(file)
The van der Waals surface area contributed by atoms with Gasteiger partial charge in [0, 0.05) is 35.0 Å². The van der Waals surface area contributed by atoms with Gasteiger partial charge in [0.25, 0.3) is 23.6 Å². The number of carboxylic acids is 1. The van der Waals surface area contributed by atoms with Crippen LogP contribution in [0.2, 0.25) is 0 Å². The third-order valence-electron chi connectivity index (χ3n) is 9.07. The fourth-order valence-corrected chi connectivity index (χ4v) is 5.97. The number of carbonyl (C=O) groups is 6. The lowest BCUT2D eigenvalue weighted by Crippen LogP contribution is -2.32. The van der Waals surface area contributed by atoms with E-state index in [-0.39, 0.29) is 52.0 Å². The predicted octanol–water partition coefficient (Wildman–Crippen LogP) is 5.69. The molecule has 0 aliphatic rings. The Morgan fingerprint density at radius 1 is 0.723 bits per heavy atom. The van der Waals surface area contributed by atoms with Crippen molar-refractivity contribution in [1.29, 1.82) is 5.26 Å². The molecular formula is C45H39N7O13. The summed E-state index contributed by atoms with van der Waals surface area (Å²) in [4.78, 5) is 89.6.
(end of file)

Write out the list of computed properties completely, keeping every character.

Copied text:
The van der Waals surface area contributed by atoms with Gasteiger partial charge in [0, 0.05) is 35.0 Å². The van der Waals surface area contributed by atoms with Gasteiger partial charge in [0.25, 0.3) is 23.6 Å². The number of carboxylic acids is 1. The van der Waals surface area contributed by atoms with Crippen LogP contribution in [0.2, 0.25) is 0 Å². The third-order valence-electron chi connectivity index (χ3n) is 9.07. The fourth-order valence-corrected chi connectivity index (χ4v) is 5.97. The number of carbonyl (C=O) groups is 6. The lowest BCUT2D eigenvalue weighted by Crippen LogP contribution is -2.32. The van der Waals surface area contributed by atoms with E-state index in [-0.39, 0.29) is 52.0 Å². The predicted octanol–water partition coefficient (Wildman–Crippen LogP) is 5.69. The molecule has 0 aliphatic rings. The Morgan fingerprint density at radius 1 is 0.723 bits per heavy atom. The van der Waals surface area contributed by atoms with Crippen molar-refractivity contribution in [1.29, 1.82) is 5.26 Å². The molecular formula is C45H39N7O13. The summed E-state index contributed by atoms with van der Waals surface area (Å²) in [4.78, 5) is 89.6.